Apparently there were a few versions of the story too, including one late in production where the condemned men are given a reprieve. However it sounds like Douglas, who was instrumental in getting studio backing (including being part of the financing under his own production company), insisted on returning to the original ending he had read when he signed on. And since you like the courtroom aspect @Nightgaunt then you should thank Douglas as well, since this was also part of his demands. He wanted to both have the dignified hero, as well as the futile ending. To him the mendacity of the generals was part of the point.

The source novel is based (loosely) on the Souain Corporals Affair which occurred in 1915. The novel is set in a fictionalized 1916. However with the marvellously melancholy (with suppressed anger) end-scene and accusations of mutiny against the men, Kub, in interviews, stated he wanted to recall the mood before the mutinies of 1917, which occurred after the Nivelle Offensive which included similar attacks against strong German positions along the Aisne front.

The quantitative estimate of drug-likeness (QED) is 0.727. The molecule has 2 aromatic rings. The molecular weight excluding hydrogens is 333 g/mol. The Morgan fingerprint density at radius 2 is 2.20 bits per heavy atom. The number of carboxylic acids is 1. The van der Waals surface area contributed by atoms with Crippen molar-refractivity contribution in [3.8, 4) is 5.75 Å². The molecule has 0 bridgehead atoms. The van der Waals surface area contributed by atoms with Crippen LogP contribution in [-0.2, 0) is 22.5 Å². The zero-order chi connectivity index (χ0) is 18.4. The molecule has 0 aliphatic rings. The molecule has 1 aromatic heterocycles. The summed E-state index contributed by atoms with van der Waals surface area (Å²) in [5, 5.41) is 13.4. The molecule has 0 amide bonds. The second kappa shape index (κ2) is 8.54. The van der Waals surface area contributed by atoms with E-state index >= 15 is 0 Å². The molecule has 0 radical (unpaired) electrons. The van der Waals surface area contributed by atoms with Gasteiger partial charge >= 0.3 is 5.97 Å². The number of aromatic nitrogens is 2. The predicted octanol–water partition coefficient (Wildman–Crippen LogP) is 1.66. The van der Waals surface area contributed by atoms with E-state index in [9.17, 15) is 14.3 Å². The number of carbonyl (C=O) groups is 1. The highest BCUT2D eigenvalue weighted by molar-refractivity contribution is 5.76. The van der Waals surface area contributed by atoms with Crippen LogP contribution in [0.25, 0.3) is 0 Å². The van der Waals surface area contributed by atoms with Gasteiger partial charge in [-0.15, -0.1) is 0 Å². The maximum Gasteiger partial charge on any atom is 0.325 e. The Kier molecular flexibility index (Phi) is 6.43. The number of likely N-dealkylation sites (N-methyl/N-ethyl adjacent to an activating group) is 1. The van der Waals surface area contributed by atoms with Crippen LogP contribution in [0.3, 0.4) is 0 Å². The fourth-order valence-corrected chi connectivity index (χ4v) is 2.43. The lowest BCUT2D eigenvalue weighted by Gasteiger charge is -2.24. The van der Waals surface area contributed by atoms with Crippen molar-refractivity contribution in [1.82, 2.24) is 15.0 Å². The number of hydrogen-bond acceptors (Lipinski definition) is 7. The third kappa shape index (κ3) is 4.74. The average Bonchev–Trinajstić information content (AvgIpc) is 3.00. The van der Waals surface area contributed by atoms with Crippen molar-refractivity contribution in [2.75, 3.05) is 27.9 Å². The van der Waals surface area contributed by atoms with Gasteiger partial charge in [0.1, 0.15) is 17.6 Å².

Douglas was absolutely pivotal in getting this made, and he and Kubrick formed a close friendship; one shattered in the aftermath of our next entry.

Yeah, the Criterion booklet has the following quote from Douglas, regarding Kubrick “a talented shit”

I just picked up the Criterion DVD.

I am ready.

@Rock8man I don’t think any of his movies, other than Fear and Desire, are on Netflix unfortunately.

That’s ok. Netflix is expiring tomorrow anyway. I’ll check with my brother to see if he has it, he’s a Kubrick fan. If not, I can rent the missing ones.

Kubrick-fest 04 is up, but don’t let that stop anyone from talking about any of the Kubrick-fest films!

One of my favourite little behind the scenes details about this is that it was filmed using Bavarian policemen as extras, presumably many of those over 30 having actually fought in WW2.

So this is the first one I’d previously seen, but only once, so I gave it a rewatch. My only real criticism is that it feels a little too black and white - morally, rather than cinematographically. Dax is just too righteous and Mireau too villainous for it to really work as a drama rather than a polemic, but it’s still magnificent. A lesser movie would have had the execution overturned.

I don’t know, those scenes were still too well lit to really pass for night. The flare goes up and my reaction was “what’s the difference?”

Yup, compare it to the night scenes in Touch of Evil. Those really feel like night.